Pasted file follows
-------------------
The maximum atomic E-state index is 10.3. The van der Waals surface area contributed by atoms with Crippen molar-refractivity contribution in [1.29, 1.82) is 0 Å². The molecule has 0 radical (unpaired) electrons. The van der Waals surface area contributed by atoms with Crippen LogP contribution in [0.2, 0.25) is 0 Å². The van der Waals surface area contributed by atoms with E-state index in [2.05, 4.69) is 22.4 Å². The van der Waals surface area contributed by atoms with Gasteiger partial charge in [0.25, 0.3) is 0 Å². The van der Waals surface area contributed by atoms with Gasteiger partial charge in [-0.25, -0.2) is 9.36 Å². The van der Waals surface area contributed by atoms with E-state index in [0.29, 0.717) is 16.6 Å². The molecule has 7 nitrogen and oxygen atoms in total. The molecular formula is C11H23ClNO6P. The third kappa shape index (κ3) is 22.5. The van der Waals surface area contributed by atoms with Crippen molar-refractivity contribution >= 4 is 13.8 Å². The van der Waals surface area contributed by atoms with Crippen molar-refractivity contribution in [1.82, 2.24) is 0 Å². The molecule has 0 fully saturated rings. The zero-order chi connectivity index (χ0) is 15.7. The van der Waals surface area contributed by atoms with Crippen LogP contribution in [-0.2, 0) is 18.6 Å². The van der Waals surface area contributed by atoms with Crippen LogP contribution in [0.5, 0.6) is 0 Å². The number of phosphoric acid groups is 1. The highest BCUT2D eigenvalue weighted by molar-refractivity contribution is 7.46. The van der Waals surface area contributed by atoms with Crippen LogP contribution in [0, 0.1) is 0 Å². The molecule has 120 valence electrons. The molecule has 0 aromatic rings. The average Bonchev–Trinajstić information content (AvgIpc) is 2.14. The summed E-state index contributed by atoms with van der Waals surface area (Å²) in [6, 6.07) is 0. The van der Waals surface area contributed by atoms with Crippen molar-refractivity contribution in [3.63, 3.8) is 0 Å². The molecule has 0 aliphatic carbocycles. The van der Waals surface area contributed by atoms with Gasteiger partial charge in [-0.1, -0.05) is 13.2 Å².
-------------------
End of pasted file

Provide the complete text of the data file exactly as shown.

The maximum atomic E-state index is 10.3. The van der Waals surface area contributed by atoms with Crippen molar-refractivity contribution in [1.29, 1.82) is 0 Å². The molecule has 0 radical (unpaired) electrons. The van der Waals surface area contributed by atoms with Crippen LogP contribution in [0.2, 0.25) is 0 Å². The van der Waals surface area contributed by atoms with E-state index in [2.05, 4.69) is 22.4 Å². The van der Waals surface area contributed by atoms with Gasteiger partial charge in [0.25, 0.3) is 0 Å². The van der Waals surface area contributed by atoms with Gasteiger partial charge in [-0.25, -0.2) is 9.36 Å². The van der Waals surface area contributed by atoms with E-state index in [0.29, 0.717) is 16.6 Å². The molecule has 7 nitrogen and oxygen atoms in total. The molecular formula is C11H23ClNO6P. The third kappa shape index (κ3) is 22.5. The van der Waals surface area contributed by atoms with Crippen molar-refractivity contribution >= 4 is 13.8 Å². The van der Waals surface area contributed by atoms with Crippen molar-refractivity contribution in [1.82, 2.24) is 0 Å². The molecule has 0 fully saturated rings. The zero-order chi connectivity index (χ0) is 15.7. The van der Waals surface area contributed by atoms with Crippen LogP contribution in [-0.2, 0) is 18.6 Å². The van der Waals surface area contributed by atoms with Crippen LogP contribution in [0.5, 0.6) is 0 Å². The number of phosphoric acid groups is 1. The highest BCUT2D eigenvalue weighted by molar-refractivity contribution is 7.46. The van der Waals surface area contributed by atoms with Crippen LogP contribution in [0, 0.1) is 0 Å². The molecule has 120 valence electrons. The molecule has 0 aromatic rings. The average Bonchev–Trinajstić information content (AvgIpc) is 2.14. The summed E-state index contributed by atoms with van der Waals surface area (Å²) in [6, 6.07) is 0. The van der Waals surface area contributed by atoms with Crippen molar-refractivity contribution in [3.63, 3.8) is 0 Å². The molecule has 0 aliphatic carbocycles. The van der Waals surface area contributed by atoms with Gasteiger partial charge in [-0.1, -0.05) is 13.2 Å².